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NJ Tabernacle Gets Approval For Church, But It Comes With Many Restrictions

Rev. Dr. Patience Oti

The Rev. Dr. Patience Oti, pastor of NJ Tabernacle Church, told the Zoning Board that church services would be limited to Sundays and Thursday.

The Zoning Board had Como Drive residents on its mind Jan. 9 when it approved a proposal to build a 3,935-square-foot church at the street’s intersection with Cedar Grove Lane.

The unanimous approval came with a laundry list of restrictions:

  • Church services can only be held on Sundays and Thursdays
  • The church parking lot cannot be used for outdoor festivals or carnivals
  • The church cannot rent out its facility
  • Any facade lighting must be off by 9 p.m.
  • The only sanctioned activities other than church services are weddings and funerals.

The church must also work with township planner Mark Healey on alternative tree plantings and other methods to buffer neighbors, including planting one row of trees close to Cedar Grove Lane homes on an 8-foot berm.

The congregation, which is now meeting in the Crowne Plaza Hotel in Edison, had been waiting for its turn before the board for about a year. The application was to have been heard last summer, but was delayed several times as township officials and representatives of the church worked out the township’s objections to the plan.

By the time the Jan. 9 hearing began, the only variance that was needed was for parking; Vincent Dominach, the township’s senior zoning officer, calculated the church needed to provide 77 parking spaces. The church proposed 59.

The discrepancy comes from differing interpretations of seating within what will be the worship hall. The hall will have 108 fixed seats and room for 74 portable seats. Dominach included that portable space in his calculations while the church did not.

With its approval, the board granted a requested variance from the parking requirement and also waived a requirement that the church install sidewalks along its portion of Como Drive.

The church will instead make a donation to the township’s curb fund.

The church property currently has two homes on it; one fronting Cedar Grove Lane will be the parsonage, while an abandoned home on Como Drive – damaged several years go by a fire – will be razed to make way for the worship hall.

Construction will mean the removal or moving of a number of trees on the property. The church will have to replace about 250 trees, or make an equal contribution to the township’s shade tree fund.

Once it’s completed, the church will continue its practice of holding two services a week, one from 10 a.m to 1 p.m. Sundays and a Bible study from 7-8 p.m. on Thursdays, said the church pastor, the Rev. Dr. Patience Oti.

She said the congregation is comprised of between 20 and 25 families, not all of whom attend every Sunday.

She said about 30 people show up for Sunday services, and fewer than that for the Thursday Bible study sessions.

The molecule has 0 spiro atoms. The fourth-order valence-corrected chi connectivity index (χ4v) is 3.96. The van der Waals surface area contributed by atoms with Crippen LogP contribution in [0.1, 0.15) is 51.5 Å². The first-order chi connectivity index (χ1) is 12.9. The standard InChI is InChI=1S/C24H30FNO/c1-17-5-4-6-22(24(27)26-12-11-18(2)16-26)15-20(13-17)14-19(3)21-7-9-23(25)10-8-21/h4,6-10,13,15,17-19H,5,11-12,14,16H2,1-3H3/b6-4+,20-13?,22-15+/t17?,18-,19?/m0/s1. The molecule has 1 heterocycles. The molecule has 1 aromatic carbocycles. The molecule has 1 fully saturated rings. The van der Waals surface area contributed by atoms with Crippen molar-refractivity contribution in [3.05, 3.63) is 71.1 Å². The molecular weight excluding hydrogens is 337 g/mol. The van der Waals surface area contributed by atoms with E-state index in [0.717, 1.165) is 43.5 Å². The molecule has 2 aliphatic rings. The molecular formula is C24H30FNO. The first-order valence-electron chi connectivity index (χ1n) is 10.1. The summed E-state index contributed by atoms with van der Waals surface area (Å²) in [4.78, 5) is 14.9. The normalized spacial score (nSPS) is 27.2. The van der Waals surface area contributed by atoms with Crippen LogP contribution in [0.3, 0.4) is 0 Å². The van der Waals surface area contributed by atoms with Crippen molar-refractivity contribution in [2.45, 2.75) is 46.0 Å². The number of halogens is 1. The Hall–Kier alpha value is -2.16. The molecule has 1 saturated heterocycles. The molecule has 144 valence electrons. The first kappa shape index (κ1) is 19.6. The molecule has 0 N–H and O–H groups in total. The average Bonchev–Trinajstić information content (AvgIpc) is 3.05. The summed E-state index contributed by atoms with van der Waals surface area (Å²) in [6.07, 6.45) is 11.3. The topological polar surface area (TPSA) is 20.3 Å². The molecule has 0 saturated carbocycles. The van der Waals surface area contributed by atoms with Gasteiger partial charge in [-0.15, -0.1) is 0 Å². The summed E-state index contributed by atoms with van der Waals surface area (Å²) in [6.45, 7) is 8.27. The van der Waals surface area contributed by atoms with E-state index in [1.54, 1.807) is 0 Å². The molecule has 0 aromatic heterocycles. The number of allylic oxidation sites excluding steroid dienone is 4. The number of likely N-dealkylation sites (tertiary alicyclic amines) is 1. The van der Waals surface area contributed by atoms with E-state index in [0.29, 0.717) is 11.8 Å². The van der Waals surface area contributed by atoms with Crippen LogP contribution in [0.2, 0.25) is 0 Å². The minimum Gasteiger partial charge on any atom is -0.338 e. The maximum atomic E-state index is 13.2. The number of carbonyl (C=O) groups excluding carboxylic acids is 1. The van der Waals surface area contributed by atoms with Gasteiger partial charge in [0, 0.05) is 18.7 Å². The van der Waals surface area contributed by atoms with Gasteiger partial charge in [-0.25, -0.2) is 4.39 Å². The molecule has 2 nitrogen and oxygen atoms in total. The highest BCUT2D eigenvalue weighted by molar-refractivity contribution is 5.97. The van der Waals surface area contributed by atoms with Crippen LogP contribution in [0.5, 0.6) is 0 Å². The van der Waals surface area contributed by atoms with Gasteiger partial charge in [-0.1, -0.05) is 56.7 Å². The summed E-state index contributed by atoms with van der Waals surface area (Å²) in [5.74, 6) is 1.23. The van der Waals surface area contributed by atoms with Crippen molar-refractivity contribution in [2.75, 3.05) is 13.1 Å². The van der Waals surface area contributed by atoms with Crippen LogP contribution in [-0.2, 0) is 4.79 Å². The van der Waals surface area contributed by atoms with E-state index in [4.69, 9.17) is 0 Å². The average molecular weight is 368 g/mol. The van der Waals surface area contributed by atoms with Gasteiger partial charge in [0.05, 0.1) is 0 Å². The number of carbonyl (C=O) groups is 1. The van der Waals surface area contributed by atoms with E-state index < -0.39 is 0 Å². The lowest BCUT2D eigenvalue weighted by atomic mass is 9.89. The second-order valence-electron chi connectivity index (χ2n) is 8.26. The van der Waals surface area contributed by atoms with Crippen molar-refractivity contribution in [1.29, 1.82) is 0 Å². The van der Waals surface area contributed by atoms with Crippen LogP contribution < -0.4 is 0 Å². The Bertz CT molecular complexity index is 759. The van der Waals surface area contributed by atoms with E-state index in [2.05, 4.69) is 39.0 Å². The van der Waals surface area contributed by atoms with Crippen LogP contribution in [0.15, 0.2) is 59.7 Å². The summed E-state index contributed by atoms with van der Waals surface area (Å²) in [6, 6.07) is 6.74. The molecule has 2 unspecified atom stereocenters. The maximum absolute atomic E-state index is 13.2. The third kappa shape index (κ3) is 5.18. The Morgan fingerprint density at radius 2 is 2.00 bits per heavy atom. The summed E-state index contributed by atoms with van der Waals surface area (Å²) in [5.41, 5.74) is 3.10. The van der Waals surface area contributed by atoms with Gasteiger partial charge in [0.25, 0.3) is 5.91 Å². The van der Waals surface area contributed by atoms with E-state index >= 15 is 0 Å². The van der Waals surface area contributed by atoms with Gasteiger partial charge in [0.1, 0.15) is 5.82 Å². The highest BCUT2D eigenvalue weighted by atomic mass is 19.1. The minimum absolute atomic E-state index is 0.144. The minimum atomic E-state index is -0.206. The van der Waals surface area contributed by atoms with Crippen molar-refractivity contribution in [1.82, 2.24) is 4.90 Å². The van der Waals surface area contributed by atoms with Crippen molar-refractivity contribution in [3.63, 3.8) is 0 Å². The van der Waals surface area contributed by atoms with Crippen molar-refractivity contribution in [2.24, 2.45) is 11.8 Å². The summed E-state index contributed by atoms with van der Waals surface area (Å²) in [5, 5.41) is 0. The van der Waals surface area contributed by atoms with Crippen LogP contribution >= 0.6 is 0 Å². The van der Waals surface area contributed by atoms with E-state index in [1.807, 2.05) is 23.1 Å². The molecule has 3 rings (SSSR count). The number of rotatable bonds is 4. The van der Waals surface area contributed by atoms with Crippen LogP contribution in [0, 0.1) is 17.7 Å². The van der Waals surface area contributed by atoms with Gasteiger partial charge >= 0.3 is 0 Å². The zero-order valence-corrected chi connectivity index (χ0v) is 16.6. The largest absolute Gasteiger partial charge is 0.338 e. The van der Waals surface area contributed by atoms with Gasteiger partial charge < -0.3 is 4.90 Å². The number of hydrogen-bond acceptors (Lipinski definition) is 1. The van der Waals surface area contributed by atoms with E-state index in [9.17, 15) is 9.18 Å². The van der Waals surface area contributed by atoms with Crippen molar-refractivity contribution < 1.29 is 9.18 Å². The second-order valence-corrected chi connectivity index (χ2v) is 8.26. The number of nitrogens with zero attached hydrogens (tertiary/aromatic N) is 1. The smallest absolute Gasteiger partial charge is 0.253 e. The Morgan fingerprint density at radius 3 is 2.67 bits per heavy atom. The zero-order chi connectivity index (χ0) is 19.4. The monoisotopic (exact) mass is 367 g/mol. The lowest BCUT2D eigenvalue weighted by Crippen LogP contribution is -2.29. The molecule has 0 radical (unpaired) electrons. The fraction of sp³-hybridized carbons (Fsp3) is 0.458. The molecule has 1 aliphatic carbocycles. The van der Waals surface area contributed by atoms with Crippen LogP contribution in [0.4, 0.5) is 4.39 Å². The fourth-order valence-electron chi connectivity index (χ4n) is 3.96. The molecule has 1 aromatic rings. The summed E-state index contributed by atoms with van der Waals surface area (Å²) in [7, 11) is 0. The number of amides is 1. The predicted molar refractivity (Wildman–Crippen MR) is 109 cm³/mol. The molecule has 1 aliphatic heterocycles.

There were no major revelations by the experts called by the church’s attorney, Peer Lanfrit of Somerset. All of them – the project’s engineer, architect, traffic engineer and planner – bolstered the argument that the church would be a beneficial and unobtrusive use in the area.

Como Drive residents were mainly concerned about the traffic from congregants as they entered and left the property. The Somerset County Planning Board required that a driveway on Cedar Grove Lane that leads to what will become the sanctuary be sealed off, and any entrances and exits be located on Como Drive.

The church’s traffic engineer, Elizabeth Dolan, told the board that the church would have minimal impact on traffic along Como Drive. Any backup would only last about 15 minutes, she said.

Any lights around the property or on the building will be minimal, and will be turned off at night, said the project’s architect, Jeffrey Kusmick of Kendall Park.

The few stanchion lights in the parking lot will only be lit on Thursday nights, during the Bible study, he said.

There were a number of neighborhood residents at the meeting, most of whom were there to hear the final plans and express their concerns about the project.

Como Drive resident Jean Gierlich summed up how her neighbors felt when she told the board that the street “is a very tight-knit community. This church coming in is new to us and a little disruptive to what we’re used to. But everything I’ve heard so far suggests it’s going to be a low-key operation.”

“But we live there and we love the peace and quiet, it’s that kind of a street,” she said. “If they are going to join us, we just ask that they be a good neighbor.”

In his final comments, Lanfrit told the board that the church “has taken great pains” to develop a plan that would be acceptable to township officials and the neighbors.

The church, he said, “will be a part of the fabric of this community and that neighborhood.”

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